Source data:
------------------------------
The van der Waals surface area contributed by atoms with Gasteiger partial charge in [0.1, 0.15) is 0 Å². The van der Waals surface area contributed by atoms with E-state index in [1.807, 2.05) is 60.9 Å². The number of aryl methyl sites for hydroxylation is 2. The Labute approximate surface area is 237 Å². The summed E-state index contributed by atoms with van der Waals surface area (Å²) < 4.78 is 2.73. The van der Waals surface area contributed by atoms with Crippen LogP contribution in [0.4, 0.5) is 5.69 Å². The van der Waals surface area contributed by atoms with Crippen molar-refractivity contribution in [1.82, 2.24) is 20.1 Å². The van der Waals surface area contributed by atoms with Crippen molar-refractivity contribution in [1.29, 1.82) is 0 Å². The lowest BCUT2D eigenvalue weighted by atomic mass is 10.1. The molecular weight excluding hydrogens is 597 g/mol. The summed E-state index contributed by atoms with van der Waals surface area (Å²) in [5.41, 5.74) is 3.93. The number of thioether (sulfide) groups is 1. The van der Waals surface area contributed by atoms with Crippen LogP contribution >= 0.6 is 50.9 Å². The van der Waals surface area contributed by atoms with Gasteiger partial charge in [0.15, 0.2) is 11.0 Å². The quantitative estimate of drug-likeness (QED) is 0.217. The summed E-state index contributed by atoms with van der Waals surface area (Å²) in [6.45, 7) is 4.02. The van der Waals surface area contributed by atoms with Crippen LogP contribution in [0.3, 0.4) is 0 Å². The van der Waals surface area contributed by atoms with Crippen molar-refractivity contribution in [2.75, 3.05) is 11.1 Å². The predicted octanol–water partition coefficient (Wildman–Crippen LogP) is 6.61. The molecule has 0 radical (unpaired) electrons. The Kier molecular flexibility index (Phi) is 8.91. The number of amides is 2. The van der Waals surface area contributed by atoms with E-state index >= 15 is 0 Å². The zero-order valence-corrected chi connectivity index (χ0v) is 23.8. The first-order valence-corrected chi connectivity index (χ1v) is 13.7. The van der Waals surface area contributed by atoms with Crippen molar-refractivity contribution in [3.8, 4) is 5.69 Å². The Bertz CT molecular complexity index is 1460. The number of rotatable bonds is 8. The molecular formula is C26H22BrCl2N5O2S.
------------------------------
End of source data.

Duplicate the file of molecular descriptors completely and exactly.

The van der Waals surface area contributed by atoms with Gasteiger partial charge in [0.1, 0.15) is 0 Å². The van der Waals surface area contributed by atoms with E-state index in [1.807, 2.05) is 60.9 Å². The number of aryl methyl sites for hydroxylation is 2. The Labute approximate surface area is 237 Å². The summed E-state index contributed by atoms with van der Waals surface area (Å²) < 4.78 is 2.73. The van der Waals surface area contributed by atoms with Crippen LogP contribution in [0.4, 0.5) is 5.69 Å². The van der Waals surface area contributed by atoms with Crippen molar-refractivity contribution in [1.82, 2.24) is 20.1 Å². The van der Waals surface area contributed by atoms with Crippen molar-refractivity contribution in [1.29, 1.82) is 0 Å². The lowest BCUT2D eigenvalue weighted by atomic mass is 10.1. The molecular weight excluding hydrogens is 597 g/mol. The summed E-state index contributed by atoms with van der Waals surface area (Å²) in [5.41, 5.74) is 3.93. The number of thioether (sulfide) groups is 1. The van der Waals surface area contributed by atoms with Crippen LogP contribution >= 0.6 is 50.9 Å². The van der Waals surface area contributed by atoms with Gasteiger partial charge in [0.15, 0.2) is 11.0 Å². The quantitative estimate of drug-likeness (QED) is 0.217. The summed E-state index contributed by atoms with van der Waals surface area (Å²) in [6.45, 7) is 4.02. The van der Waals surface area contributed by atoms with Crippen LogP contribution in [0.3, 0.4) is 0 Å². The van der Waals surface area contributed by atoms with Crippen molar-refractivity contribution in [2.75, 3.05) is 11.1 Å². The predicted octanol–water partition coefficient (Wildman–Crippen LogP) is 6.61. The molecule has 0 radical (unpaired) electrons. The Kier molecular flexibility index (Phi) is 8.91. The number of amides is 2. The van der Waals surface area contributed by atoms with E-state index >= 15 is 0 Å². The zero-order valence-corrected chi connectivity index (χ0v) is 23.8. The first-order valence-corrected chi connectivity index (χ1v) is 13.7. The van der Waals surface area contributed by atoms with Crippen molar-refractivity contribution in [3.8, 4) is 5.69 Å². The Bertz CT molecular complexity index is 1460. The number of rotatable bonds is 8. The molecular formula is C26H22BrCl2N5O2S.